During The Gray Whale Cycle I will mostly be camping and I could not be more excited, I love camping. Until recently I had two tents: my trusty storm-proof North Ridge tent (like North Face, but not) and an ultra lightweight Nordisk one. Unfortunately, neither tent seemed right for the job.
My North Ridge tent is pretty much indestructible and I’m very much hoping we’ll grow old together. It’s kept me snug in howling gales on an exposed headland on the Isle of Skye, incessant rain in Yorkshire and plenty in between. Its strength comes at a price though, it’s heavy and bulky and, sadly, is just too big to lug all the way from Alaska to Mexico.
My Nordisk Telemark tent, on the other hand, packs down nice and small and is as light as a feather. It’s also a miniscule canvas coffin that barely accommodates me, let alone any of my ‘stuff’. Perhaps I’ve never mastered pitching it correctly but its one pole gave up on a breezy night in Skye (different trip, Skye’s a windy place!) and heavy dew can spell disaster. It’s just not adventure-ready. Its future more likely involves Ebay.
After reading most of the internet, quizzing friends, borrowing tents (thanks Jon!) and visiting shops to stroke and prod their products, I settled on a winner. Over budget but bursting with promise, I went for an MSR Hubba Hubba NX. It has glowing reviews and even came with a free hip flask, what more can I say.
It arrived on a blustery Fife day and we immediately headed to the nearest hilltop. It passed that test with flying colours and, so far, I love it. It’s light (1.9 kg with the footprint), packs down to a manageable size, and is easy enough to put up and take down. It’s yet to be tested in heavy rain but I’m feeling optimistic. This could be the start of a beautiful friendship.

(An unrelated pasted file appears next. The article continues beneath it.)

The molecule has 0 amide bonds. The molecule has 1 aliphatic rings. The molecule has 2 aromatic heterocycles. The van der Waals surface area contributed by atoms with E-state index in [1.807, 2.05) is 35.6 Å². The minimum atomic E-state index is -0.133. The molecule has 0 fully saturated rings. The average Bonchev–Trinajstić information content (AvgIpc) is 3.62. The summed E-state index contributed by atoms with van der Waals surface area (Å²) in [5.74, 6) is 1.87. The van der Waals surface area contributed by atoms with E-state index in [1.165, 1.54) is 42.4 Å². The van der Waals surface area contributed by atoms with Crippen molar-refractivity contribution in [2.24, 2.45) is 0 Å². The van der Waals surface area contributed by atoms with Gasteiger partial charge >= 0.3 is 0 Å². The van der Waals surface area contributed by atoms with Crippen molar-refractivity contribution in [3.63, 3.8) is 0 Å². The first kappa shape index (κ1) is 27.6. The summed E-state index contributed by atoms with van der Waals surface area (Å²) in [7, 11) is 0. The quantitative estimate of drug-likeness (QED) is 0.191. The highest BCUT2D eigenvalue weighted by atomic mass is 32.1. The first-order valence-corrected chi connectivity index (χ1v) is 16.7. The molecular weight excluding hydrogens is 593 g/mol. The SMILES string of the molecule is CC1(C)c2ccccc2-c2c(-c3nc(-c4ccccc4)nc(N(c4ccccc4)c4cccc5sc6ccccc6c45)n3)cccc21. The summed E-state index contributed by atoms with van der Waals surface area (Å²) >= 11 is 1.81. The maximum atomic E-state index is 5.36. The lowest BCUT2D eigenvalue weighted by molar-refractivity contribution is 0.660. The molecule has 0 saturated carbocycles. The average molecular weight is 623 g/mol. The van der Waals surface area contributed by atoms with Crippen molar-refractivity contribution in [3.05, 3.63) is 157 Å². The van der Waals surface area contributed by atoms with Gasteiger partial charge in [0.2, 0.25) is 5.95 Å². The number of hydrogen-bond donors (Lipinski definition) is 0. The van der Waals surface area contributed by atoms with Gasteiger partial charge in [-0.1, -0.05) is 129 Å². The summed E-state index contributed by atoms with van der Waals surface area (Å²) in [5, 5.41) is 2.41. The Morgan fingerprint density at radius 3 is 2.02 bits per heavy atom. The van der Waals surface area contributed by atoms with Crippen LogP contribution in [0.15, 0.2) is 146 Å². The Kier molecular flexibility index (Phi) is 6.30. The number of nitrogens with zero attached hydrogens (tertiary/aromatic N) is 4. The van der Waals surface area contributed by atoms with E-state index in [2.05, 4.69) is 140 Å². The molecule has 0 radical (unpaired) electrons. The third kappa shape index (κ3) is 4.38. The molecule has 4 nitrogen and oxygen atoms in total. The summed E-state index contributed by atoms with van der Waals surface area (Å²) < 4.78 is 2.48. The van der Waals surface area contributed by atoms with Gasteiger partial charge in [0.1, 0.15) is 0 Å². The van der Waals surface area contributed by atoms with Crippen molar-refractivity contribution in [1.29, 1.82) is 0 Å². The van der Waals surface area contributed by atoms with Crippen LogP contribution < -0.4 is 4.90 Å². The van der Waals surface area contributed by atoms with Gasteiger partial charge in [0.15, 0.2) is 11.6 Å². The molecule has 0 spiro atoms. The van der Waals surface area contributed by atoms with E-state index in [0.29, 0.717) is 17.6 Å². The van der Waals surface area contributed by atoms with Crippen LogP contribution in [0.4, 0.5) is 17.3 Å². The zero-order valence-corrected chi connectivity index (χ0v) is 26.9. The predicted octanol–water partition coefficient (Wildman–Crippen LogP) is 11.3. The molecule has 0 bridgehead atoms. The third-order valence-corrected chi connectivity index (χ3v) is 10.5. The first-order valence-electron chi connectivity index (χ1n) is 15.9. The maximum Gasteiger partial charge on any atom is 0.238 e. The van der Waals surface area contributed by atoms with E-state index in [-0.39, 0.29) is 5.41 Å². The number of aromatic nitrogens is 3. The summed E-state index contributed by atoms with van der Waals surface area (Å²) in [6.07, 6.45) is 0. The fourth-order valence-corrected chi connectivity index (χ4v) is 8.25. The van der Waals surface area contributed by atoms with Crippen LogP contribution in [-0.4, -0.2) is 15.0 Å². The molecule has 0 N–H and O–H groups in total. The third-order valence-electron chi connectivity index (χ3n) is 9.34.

Running across Scotland from east to west was a huge success. Whilst the wildlife sightings were distinctly underwhelming (no golden eagles, no red squirrels and only a small heard of apologetic deer on the penultimate day), the scenery was fantastic. Winding our way up the rough track at the head of Glen Affric before bounding and whooping our way down the other side, with the waterfalls and streams tumbling off the Kintail mountains now flowing alongside us for the first time, was the absolute highlight. Not even 22 miles of incessant rain and an ice-cream headache inducing wind could dampen our spirits after that and we hobbled across the bridge to the Isle of Skye already planning future runs.
Whether it was the run across Scotland that helped get me through London marathon, or the incredible atmosphere and cheering crowds, that was another day to remember. A punchy mix of bone-rattling bass from countless bands and speakers, bowls of jelly babies and slices of orange, smiles and shouts of encouragement from strangers, and the determination of all those runners who made it to the start line, never mind the finish. With survival my only goal, I soaked up the atmosphere and took in on the chin when a rhino overtook me in the final mile. Within 24 hours of finishing – with so many muscles still groaning and my running shoes sticky with Lucozade – I entered the ballot for the 2020 Virgin London marathon. Fingers crossed!
Really I should be cycling. Cycling from Alaska to Mexico will hurt less if I train more now. However, I have a couple of marathons coming up – London in April and Edinburgh in May – and I want them to hurt as little as possible too. As part of my training, I am travelling to Inverness this weekend to attempt to run coast to coast across Scotland. That’ll be from Inverness to the Isle of Skye, approximately 86 miles over five days. Some will be over fairly friendly terrain, alongside Loch Ness for example, while other sections will be remote and more gruelling.